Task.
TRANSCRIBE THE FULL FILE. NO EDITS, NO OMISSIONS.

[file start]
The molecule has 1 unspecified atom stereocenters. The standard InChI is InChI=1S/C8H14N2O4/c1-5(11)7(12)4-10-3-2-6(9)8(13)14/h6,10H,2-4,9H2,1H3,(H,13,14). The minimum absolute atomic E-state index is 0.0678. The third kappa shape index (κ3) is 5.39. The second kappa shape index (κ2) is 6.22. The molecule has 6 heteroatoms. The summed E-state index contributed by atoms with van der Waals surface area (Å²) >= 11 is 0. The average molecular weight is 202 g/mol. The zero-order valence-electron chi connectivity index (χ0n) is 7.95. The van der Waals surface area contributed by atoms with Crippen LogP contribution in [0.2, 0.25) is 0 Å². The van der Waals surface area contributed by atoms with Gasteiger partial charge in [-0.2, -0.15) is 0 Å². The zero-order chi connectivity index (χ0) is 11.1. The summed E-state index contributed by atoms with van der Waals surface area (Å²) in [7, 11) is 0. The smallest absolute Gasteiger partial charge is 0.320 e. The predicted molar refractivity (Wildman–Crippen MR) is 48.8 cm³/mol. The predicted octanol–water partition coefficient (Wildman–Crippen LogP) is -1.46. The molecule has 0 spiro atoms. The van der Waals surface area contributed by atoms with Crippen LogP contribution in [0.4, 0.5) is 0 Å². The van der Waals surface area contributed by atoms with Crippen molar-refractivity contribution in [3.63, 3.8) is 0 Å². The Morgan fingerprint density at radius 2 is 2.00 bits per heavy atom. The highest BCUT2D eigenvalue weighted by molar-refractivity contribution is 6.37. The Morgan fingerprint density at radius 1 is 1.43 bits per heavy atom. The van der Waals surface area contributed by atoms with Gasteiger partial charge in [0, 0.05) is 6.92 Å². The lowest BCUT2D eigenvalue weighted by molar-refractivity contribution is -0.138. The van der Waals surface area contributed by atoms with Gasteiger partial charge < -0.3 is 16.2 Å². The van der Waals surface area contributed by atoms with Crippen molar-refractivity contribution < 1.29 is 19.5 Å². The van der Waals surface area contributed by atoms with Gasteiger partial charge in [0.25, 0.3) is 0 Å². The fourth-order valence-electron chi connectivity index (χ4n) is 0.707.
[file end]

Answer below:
The molecule has 1 unspecified atom stereocenters. The standard InChI is InChI=1S/C8H14N2O4/c1-5(11)7(12)4-10-3-2-6(9)8(13)14/h6,10H,2-4,9H2,1H3,(H,13,14). The minimum absolute atomic E-state index is 0.0678. The third kappa shape index (κ3) is 5.39. The second kappa shape index (κ2) is 6.22. The molecule has 6 heteroatoms. The summed E-state index contributed by atoms with van der Waals surface area (Å²) >= 11 is 0. The average molecular weight is 202 g/mol. The zero-order valence-electron chi connectivity index (χ0n) is 7.95. The van der Waals surface area contributed by atoms with Crippen LogP contribution in [0.2, 0.25) is 0 Å². The van der Waals surface area contributed by atoms with Gasteiger partial charge in [-0.2, -0.15) is 0 Å². The zero-order chi connectivity index (χ0) is 11.1. The summed E-state index contributed by atoms with van der Waals surface area (Å²) in [7, 11) is 0. The smallest absolute Gasteiger partial charge is 0.320 e. The predicted molar refractivity (Wildman–Crippen MR) is 48.8 cm³/mol. The predicted octanol–water partition coefficient (Wildman–Crippen LogP) is -1.46. The molecule has 0 spiro atoms. The van der Waals surface area contributed by atoms with Crippen LogP contribution in [0.4, 0.5) is 0 Å². The van der Waals surface area contributed by atoms with Crippen molar-refractivity contribution in [3.63, 3.8) is 0 Å². The Morgan fingerprint density at radius 2 is 2.00 bits per heavy atom. The highest BCUT2D eigenvalue weighted by molar-refractivity contribution is 6.37. The Morgan fingerprint density at radius 1 is 1.43 bits per heavy atom. The van der Waals surface area contributed by atoms with Gasteiger partial charge in [0, 0.05) is 6.92 Å². The lowest BCUT2D eigenvalue weighted by molar-refractivity contribution is -0.138. The van der Waals surface area contributed by atoms with Gasteiger partial charge < -0.3 is 16.2 Å². The van der Waals surface area contributed by atoms with Crippen molar-refractivity contribution < 1.29 is 19.5 Å². The van der Waals surface area contributed by atoms with Gasteiger partial charge in [0.25, 0.3) is 0 Å². The fourth-order valence-electron chi connectivity index (χ4n) is 0.707.